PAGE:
netpython Member since:

how OpenBSD has the philosophy Id actually like to see in Linux .

If you compare FC5 and OpenBSD there'sn't much difference when you do a non GUI install.

OpenBSD can't possibly audit all the packages from ports only the default install which is pretty useless for a desktop.When you install more packages to make for example a somewhat equivalent desktop you are just as vulnerable as any other linux desktop with the same packages installed.Maybe more vulnerable because there's a significant smaller team that audit.

Exellent secure server OS nonetheless.

Reply Parent Score: 5

RE: Correctness matters
by binarycrusader on Sun 13th Aug 2006 04:00 in reply to "Correctness matters"
binarycrusader Member since:

Agreed. However, in the spirit of "correctness matters," it's important to note that OpenBSD cannot rightfully be called the "Most Secure Unix OS." Notably because it is not UNIX. It is UNIX-like, and provides many of the features that UNIX provides, but it does not comply with the Single UNIX Specification standards.

So, arguably, with only a handful of true UNIX operating systems left, such as: Mac OS X (which as of Leopard will be certified -- see Apple website), Solaris, HP-UX, AIX, SCO UNIX, and maybe one or two others I can't think of at the moment -- which of those is the most secure? That would be a very interesting thing to find out.

While OpenBSD isn't really UNIX, its contributions are certainly invaluable and its work should not be ignored .

Edited 2006-08-13 04:07

Reply Parent Score: 3

RE[2]: Correctness matters
by galvanash on Sun 13th Aug 2006 17:15 in reply to "RE: Correctness matters"
galvanash Member since:

The "Single Unix Specification" has become about as relevent nowadays as the Common Desktop Environment (CDE)... Very few people care anymore. And really, the only reason OpenBSD and the other BSDs are not already certified is:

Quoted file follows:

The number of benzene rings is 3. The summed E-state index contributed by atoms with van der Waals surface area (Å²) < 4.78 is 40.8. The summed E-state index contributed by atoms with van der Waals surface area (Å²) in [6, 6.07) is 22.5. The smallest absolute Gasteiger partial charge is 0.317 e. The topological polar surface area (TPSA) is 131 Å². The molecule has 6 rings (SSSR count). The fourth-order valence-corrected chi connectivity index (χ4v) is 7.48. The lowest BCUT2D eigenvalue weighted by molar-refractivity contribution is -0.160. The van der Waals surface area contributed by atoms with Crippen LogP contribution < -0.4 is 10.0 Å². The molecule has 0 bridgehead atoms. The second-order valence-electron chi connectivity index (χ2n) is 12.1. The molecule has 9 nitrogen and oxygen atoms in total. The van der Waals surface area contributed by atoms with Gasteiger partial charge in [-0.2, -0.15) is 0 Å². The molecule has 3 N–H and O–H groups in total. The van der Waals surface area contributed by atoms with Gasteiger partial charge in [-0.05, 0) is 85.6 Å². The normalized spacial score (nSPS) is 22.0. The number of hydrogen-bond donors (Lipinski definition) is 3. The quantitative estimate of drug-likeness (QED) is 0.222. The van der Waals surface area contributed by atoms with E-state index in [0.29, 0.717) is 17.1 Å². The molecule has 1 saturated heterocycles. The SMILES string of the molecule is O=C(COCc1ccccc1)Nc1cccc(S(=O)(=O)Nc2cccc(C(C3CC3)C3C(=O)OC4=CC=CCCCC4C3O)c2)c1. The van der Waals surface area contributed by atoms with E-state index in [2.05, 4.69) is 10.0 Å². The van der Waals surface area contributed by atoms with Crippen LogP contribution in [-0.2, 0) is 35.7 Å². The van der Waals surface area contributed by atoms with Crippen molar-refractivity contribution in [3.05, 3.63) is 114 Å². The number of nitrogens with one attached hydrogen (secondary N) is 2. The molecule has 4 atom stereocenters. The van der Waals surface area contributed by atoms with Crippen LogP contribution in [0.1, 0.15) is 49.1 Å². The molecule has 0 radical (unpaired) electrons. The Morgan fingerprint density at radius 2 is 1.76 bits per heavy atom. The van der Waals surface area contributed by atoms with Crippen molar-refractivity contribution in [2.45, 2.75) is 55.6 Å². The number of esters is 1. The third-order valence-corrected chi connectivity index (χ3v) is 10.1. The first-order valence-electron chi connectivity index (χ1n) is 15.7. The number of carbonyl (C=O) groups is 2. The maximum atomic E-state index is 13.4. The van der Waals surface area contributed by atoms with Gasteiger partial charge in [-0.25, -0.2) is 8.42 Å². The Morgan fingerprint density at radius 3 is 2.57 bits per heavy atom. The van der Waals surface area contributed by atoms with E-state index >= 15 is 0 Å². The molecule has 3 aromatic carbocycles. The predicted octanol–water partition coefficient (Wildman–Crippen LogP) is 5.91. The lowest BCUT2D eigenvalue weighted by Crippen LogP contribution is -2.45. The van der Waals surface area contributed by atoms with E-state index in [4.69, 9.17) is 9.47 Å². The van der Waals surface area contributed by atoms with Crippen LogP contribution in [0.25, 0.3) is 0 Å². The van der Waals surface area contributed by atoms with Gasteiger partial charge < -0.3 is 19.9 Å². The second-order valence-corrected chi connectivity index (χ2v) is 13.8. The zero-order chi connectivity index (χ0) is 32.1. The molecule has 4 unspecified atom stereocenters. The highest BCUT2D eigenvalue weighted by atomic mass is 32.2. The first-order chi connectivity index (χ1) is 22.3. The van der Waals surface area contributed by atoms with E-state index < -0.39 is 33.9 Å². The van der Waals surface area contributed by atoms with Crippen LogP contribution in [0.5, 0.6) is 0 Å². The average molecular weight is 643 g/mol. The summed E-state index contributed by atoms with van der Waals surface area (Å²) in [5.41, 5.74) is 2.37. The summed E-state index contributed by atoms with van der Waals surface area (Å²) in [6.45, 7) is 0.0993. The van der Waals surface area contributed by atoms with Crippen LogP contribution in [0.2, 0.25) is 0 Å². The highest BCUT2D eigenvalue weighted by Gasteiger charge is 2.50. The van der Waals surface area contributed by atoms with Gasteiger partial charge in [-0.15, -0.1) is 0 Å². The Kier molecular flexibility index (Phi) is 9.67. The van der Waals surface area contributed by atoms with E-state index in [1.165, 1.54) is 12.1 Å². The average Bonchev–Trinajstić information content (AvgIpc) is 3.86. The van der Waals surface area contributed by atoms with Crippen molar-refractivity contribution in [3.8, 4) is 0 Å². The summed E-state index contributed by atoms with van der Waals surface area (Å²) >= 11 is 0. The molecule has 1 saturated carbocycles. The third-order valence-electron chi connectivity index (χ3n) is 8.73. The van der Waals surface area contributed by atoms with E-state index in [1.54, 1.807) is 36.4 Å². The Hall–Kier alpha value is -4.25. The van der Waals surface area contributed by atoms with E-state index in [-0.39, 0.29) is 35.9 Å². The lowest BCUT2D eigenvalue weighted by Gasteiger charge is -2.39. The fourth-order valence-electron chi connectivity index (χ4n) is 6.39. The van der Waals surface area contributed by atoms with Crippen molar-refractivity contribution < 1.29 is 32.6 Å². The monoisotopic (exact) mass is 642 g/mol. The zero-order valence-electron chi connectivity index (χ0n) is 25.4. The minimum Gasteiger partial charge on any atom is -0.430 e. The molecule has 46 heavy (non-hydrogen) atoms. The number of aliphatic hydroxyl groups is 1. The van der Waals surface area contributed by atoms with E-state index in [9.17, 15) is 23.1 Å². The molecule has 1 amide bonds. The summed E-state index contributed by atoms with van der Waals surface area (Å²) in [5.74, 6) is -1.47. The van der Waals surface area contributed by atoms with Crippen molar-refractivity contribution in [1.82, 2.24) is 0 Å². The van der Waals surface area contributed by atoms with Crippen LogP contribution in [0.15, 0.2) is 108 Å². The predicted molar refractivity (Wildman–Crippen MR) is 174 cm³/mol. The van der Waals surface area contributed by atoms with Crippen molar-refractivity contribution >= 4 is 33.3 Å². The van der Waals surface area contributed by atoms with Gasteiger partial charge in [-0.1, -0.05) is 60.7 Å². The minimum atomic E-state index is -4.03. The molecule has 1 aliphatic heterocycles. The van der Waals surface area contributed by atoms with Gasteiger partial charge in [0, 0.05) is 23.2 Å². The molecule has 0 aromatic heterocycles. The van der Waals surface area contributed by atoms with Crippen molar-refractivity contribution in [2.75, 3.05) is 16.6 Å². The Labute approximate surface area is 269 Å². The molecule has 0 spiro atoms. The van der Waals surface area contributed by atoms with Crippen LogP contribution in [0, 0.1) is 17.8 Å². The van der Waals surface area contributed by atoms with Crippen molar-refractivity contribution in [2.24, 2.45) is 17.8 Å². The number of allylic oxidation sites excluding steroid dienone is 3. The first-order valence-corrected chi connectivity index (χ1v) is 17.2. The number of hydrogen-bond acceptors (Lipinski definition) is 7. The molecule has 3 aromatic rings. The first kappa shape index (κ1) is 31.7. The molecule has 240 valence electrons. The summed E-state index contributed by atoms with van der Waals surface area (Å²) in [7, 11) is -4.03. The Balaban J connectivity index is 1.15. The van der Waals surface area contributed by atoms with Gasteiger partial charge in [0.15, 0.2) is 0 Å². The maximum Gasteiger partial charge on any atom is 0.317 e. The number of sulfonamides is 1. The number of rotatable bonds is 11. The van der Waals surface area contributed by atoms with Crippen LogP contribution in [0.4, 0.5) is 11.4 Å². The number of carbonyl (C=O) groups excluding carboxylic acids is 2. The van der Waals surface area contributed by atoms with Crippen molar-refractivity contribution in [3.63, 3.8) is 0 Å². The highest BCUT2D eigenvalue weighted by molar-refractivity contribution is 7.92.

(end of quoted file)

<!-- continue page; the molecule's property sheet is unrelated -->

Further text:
a. It costs ALOT of money.
b. The developers dont really care.

The differences between the different BSDs and different Linux distros is in reality quite a bit less than the differences between the different "blessed" versions of Unix... So what is the point of the standard? Posix compliance is much more important and pretty much all the BSDs and Linux manage to be pretty good about that.

Reply Parent Score: 5

RE[2]: Correctness matters
by iangibson on Sun 13th Aug 2006 22:00 in reply to "RE: Correctness matters"
iangibson Member since:

Okay: how about instead of calling it the "Most Secure Unix OS", we simply call it the "Most Secure OS"?!

Reply Parent Score: 2

RE: Correctness matters
by postmodern on Sun 13th Aug 2006 13:32 in reply to "Correctness matters"
postmodern Member since:

Sadly in their obsession towards "correctness" the rest of their system has become static. Their installer has always been a spartan CUI, the ports system is a standard BSD setup and updating the entire system is a total pain. What should be noted is that one must balance correctness (read: rigidity) with expansion (read: flexibility). It is not a binary choice, both must be paid attention to.